A little history. In September, Labor Day weekend to be precise, we got a dog. A 2 month old lab mix rescue puppy. Because all teachers get untrained, unhousebroken baby dogs right when their professional shit is about to hit the professional fan not to mention the offspring of said teachers returning to school themselves and all the attendant drama and “to do” lists that accompany said return. Doh.
The dog was cute, mellow, cuddly.
For about fifteen minutes.
Then she started stealing food, eating stuffed animals, dragging ashes out of the fireplace (whiskey. tango. foxtrot?) biting ankles, running into the neighbor’s yard, and generally wreaking havoc on our already havoc-y enough thank you very much existence.
Both my husband and I grew up with dogs, and we’d each had our own dogs before we were married, so we figured we could put our heads together and train this one.
We plan. God laughs.
We were starting (we’re slow) to come around to the realization that we needed a more, uh, formal dog training plan than just squirting the damn creature with a water bottle every time she bugged us and teaching her to sit, and then she did us a solid by breaking her leg. And by “did us a solid” I mean “cost us 4 grand and very nearly our marriage because keeping a lab mix puppy in tight confinement for eight weeks is the dog owning equivalent of pushing a boulder up hill. Forever. A la Sisyphus. If Sisyphus had a wife standing behind him shrieking, ‘Will somebody shut that $%^&##ing dog UP?!!’”
So the dog is no longer confined (or sedated, damn and blast) and her bionic leg seems to be in working order. True story: we recently bought a car and traded in TWGH’s old one; the dog’s leg is worth 8 times what my husband’s car was worth. And it’s not even her whole leg. Just the foreleg.
Commence obedience school.
The first night, we had to go around the room and introduce ourselves (“Hi, I’m Kristin, and I am a failure as a pet owner”) and identify the things we hate about our dogs issues we have been experiencing with our dog and say at least one FANTASTIC thing about our dog. When it was my turn I went on for about forty five minutes about the problems we’ve been having and then class was over. No, not really. There were fifteen minutes left. And then I said, “She was really easy to housebreak and has never had an accident.”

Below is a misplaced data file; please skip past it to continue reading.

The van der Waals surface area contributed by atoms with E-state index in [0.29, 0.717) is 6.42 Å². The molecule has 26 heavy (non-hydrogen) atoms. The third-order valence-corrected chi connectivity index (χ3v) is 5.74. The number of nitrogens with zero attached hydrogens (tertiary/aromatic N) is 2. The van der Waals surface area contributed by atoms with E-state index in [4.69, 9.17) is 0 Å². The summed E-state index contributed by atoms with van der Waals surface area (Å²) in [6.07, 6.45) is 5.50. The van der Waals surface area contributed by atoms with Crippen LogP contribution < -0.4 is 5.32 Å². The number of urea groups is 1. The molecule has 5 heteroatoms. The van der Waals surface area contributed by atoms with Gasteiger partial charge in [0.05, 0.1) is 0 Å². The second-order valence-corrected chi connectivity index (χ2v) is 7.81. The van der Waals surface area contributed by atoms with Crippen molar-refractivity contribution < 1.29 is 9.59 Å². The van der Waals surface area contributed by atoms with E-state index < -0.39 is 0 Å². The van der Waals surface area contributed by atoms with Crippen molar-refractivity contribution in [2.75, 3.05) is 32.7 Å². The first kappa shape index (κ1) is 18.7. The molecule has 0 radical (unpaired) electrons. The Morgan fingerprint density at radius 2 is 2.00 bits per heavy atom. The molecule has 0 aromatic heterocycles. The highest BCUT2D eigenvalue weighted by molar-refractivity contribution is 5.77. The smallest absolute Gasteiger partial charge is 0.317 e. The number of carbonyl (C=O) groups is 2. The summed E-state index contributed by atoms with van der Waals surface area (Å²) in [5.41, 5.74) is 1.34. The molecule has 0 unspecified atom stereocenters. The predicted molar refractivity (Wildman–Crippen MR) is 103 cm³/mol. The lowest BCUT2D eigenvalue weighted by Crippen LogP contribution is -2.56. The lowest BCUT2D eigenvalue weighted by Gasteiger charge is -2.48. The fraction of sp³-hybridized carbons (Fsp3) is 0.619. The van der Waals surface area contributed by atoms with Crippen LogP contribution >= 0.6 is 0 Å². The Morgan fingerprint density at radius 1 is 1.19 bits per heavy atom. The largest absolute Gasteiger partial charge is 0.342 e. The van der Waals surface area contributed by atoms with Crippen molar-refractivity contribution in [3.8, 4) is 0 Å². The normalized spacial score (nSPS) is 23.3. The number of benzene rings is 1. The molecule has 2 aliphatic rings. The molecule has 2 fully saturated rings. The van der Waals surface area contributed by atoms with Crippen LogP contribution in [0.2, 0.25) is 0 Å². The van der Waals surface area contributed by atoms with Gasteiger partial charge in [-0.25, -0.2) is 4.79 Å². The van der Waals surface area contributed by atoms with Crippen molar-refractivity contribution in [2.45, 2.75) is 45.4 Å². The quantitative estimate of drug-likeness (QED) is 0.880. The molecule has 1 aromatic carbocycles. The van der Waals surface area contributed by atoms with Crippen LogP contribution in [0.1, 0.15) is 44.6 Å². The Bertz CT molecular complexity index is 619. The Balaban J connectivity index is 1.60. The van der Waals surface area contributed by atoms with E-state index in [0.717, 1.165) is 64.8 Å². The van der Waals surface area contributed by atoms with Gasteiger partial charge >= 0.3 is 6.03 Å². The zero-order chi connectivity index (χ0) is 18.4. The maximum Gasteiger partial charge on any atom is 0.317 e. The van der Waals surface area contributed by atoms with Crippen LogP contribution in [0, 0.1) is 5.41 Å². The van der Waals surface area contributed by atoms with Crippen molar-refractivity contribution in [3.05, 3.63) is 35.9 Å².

And the dog promptly stood up and took a massive pee on the floor.
Let’s just say that that was pretty much the high point of that first class.
I took a pill and We went back tonight for class #2. Because the first class wasn’t humiliating enough, this time the dog made sure to escape her collar three times and run for the door, actually, it’s more accurate to say try to run THROUGH the door, until four employees of The Dog Training Academy for People Who Come Back for More Shame could trap her. Also – failed sitting, but only for me. When the dog whisperer waved a liversnap in front of the mutt’s nose, she sat as though she’d been practicing for the new Broadway hit “Dogs Sit on Command.” Also – bit me when I tried to go through the “settling your dog” exercise. Also – stole the leash of an enormous Mastiff and tried to drag the 200 pound dog around the room. Also – peed on the floor again.
You know, I don’t brag about my kids much because, first of all you wouldn’t believe me if I told you how awesome they are, and second, it’s not really fair to you, is it? To have to hear all about my perfect children and then feel bad about your own? In all seriousness, while they may be hooligans the moment they step through my front door, I tend to hear a lot of compliments about my kids’ behavior out there in the world. And, of course, I’m quite proud of them, and I try not to take their manners and sociability for granted.
I’m assuming that obedience school is the universe’s way of striking a balance.
Just in case you don’t fully appreciate how mortifying this dog training thing is with my ill-behaved, barking bansheedog, let me give you one more piece of information.
On dog obedience school nights? I walk around with hot dogs in my pockets.
It was nice there for a while, having dignity. I’m sure that someday, maybe when I am finally able to fully wash the smell of cut up pork Ballpark franks from my fingers, I’ll get around to missing it.